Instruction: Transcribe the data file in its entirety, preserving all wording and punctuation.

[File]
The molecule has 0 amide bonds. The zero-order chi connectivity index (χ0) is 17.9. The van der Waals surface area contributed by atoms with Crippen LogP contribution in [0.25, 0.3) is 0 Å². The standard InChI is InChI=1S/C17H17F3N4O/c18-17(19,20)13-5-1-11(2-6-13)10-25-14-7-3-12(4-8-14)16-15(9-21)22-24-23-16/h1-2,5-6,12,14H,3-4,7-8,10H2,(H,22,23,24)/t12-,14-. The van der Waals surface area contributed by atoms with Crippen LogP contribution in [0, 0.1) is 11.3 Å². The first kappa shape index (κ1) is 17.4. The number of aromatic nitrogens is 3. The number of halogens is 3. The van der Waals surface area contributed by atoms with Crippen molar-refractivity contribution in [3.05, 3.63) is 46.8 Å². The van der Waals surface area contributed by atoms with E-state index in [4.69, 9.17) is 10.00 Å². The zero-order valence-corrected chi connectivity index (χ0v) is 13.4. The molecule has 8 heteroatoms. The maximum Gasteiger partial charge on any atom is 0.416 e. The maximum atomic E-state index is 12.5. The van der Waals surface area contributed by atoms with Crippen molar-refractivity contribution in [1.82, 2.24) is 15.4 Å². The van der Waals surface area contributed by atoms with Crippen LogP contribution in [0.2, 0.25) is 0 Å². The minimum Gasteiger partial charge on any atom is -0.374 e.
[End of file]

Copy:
The molecule has 0 amide bonds. The zero-order chi connectivity index (χ0) is 17.9. The van der Waals surface area contributed by atoms with Crippen LogP contribution in [0.25, 0.3) is 0 Å². The standard InChI is InChI=1S/C17H17F3N4O/c18-17(19,20)13-5-1-11(2-6-13)10-25-14-7-3-12(4-8-14)16-15(9-21)22-24-23-16/h1-2,5-6,12,14H,3-4,7-8,10H2,(H,22,23,24)/t12-,14-. The van der Waals surface area contributed by atoms with Crippen LogP contribution in [0, 0.1) is 11.3 Å². The first kappa shape index (κ1) is 17.4. The number of aromatic nitrogens is 3. The number of halogens is 3. The van der Waals surface area contributed by atoms with Crippen molar-refractivity contribution in [3.05, 3.63) is 46.8 Å². The van der Waals surface area contributed by atoms with E-state index in [4.69, 9.17) is 10.00 Å². The zero-order valence-corrected chi connectivity index (χ0v) is 13.4. The molecule has 8 heteroatoms. The maximum Gasteiger partial charge on any atom is 0.416 e. The maximum atomic E-state index is 12.5. The van der Waals surface area contributed by atoms with Crippen molar-refractivity contribution in [1.82, 2.24) is 15.4 Å². The van der Waals surface area contributed by atoms with Crippen LogP contribution in [0.2, 0.25) is 0 Å². The minimum Gasteiger partial charge on any atom is -0.374 e.